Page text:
Vaccines and Global Health: The Week in Review has expanded its coverage of new reports, books, research and analysis published independent of the journal channel covered in Journal Watch below. Our interests span immunization and vaccines, as well as global public health, health governance, and associated themes. If you would like to suggest content to be included in this service, please contact David Curry at: firstname.lastname@example.org
Out of Step 2017 – TB policies in 29 countries
A survey of prevention, testing and treatment policies and practices
MSF; Stop TB Partnership
July 2017 :: 101 pages
Executive Summary [Excerpt]
Although it can be prevented and successfully treated, tuberculosis (TB) is the world’s deadliest infectious disease: in 2015, 1.8 million people died from it.1 While there have been substantial and important innovations in the fight against TB, including faster, more accurate diagnostic tests and the first new medicines in nearly 50 years, deadly gaps remain in implementing and providing access to these advances. Outdated policies, practices and tools for diagnosing, as well as conservatism and inaction in registering and using new TB medicines, are key barriers to turning around the TB epidemic.
Adopting and implementing internationally recognised TB policies and guidelines from the World Health Organization (WHO) is fundamental to ending TB by 2030. But the Out of Step 2017 report reveals that many countries still lag behind in ensuring full implementation of the WHO guidelines and policies that are proven to reduce TB incidence and death.
Out of Step includes the results of a 29-country survey on national TB policies and practices. The report was created to identify gaps in implementation and monitor progress towards ending TB.
While countries have made progress since the 2015 Out of Step report, much more work needs to be done to make sure that these policies are fully implemented across all communities, so that they will make a real difference to people affected by TB.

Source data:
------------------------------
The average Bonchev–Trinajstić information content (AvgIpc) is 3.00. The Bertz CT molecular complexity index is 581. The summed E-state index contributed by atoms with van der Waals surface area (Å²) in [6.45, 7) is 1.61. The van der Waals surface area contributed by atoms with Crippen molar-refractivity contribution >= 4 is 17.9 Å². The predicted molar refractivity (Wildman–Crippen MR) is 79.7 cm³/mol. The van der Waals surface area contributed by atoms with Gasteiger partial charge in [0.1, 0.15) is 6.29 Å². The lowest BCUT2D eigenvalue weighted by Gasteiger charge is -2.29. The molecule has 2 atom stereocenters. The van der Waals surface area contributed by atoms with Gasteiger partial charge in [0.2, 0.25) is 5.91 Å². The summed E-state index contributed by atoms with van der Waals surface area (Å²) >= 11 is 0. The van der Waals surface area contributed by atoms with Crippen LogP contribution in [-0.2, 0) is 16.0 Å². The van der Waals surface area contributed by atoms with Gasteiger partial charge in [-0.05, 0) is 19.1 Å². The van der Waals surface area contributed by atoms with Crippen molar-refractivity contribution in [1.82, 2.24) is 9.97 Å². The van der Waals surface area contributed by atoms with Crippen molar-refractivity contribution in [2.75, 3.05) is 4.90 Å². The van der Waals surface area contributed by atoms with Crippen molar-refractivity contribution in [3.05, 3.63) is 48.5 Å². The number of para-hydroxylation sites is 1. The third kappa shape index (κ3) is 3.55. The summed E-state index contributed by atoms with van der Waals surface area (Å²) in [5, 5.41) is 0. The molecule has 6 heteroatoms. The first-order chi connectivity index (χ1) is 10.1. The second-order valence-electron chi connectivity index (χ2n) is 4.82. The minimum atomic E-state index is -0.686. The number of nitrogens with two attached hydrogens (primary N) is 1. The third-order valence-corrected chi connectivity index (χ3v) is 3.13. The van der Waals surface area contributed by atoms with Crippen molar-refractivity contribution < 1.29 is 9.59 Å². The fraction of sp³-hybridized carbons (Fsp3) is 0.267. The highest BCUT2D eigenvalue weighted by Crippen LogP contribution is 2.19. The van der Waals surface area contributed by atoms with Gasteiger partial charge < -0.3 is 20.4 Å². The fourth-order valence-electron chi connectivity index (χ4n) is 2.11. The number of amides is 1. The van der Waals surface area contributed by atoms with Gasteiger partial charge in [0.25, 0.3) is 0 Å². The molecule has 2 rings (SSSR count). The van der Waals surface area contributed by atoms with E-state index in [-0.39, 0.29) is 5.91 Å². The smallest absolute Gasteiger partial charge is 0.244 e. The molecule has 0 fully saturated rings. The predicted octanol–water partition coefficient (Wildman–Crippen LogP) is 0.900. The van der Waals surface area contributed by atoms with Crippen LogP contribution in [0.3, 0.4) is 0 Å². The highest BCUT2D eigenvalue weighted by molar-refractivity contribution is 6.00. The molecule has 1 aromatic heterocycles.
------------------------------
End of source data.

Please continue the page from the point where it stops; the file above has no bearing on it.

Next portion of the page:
Diagnosing TB quickly and accurately, so that people receive appropriate treatment, is an imperative first step. While many countries have adopted WHO guidelines and policies for diagnosis, the glacial pace of implementation is costing both lives and livelihoods. In 2015, more than 4 million people with TB went undiagnosed, and less than 25% of people estimated to have drug-resistant TB were diagnosed and treated.1
The first step to closing the deadly diagnostic gap is initial testing for all with Xpert MTB/RIF, a rapid molecular test that can diagnose TB and detect rifampicin resistance in 2 hours. For people with rifampicin-resistant (RR) TB, additional drug-sensitivity testing (DST) should be available so that they can be treated with medicines most likely to be effective. In the 29 countries surveyed, 52% (15) have adopted a policy of ‘Xpert for all’ and 47% (7/15) of them have widely implemented the test. Of all countries that provide initial testing with Xpert MTB/RIF only to high-risk groups (people living with HIV and people at risk for drug-resistant forms of TB), only 54% (15/28) have widely implemented it. Universal DST must be scaled up: 62% (18) of countries recommend it and 50% (9/18) of those have widely implemented it.
With such a low proportion of countries having fully implemented recommended tests, the diagnostic gap remains massive; this deadly gap must be closed…
New Report Reveals Governments are Failing to Prioritize Tuberculosis, the World’s Deadliest Infectious Disease
July 05, 2017
Two days ahead of the G20 summit in Germany, the international medical humanitarian organization Doctors Without Borders/Médecins Sans Frontières (MSF) and the Stop TB Partnership released a report that shows countries are lagging behind in tackling tuberculosis (TB), introducing the best diagnostic devices, and implementing globally-recommended policies. The third edition of the “Out of Step” report reviews TB policies and practices in 29 countries–which account for 82 percent of the global TB burden–and shows that countries can do much more to prevent, diagnose, and treat people affected by TB.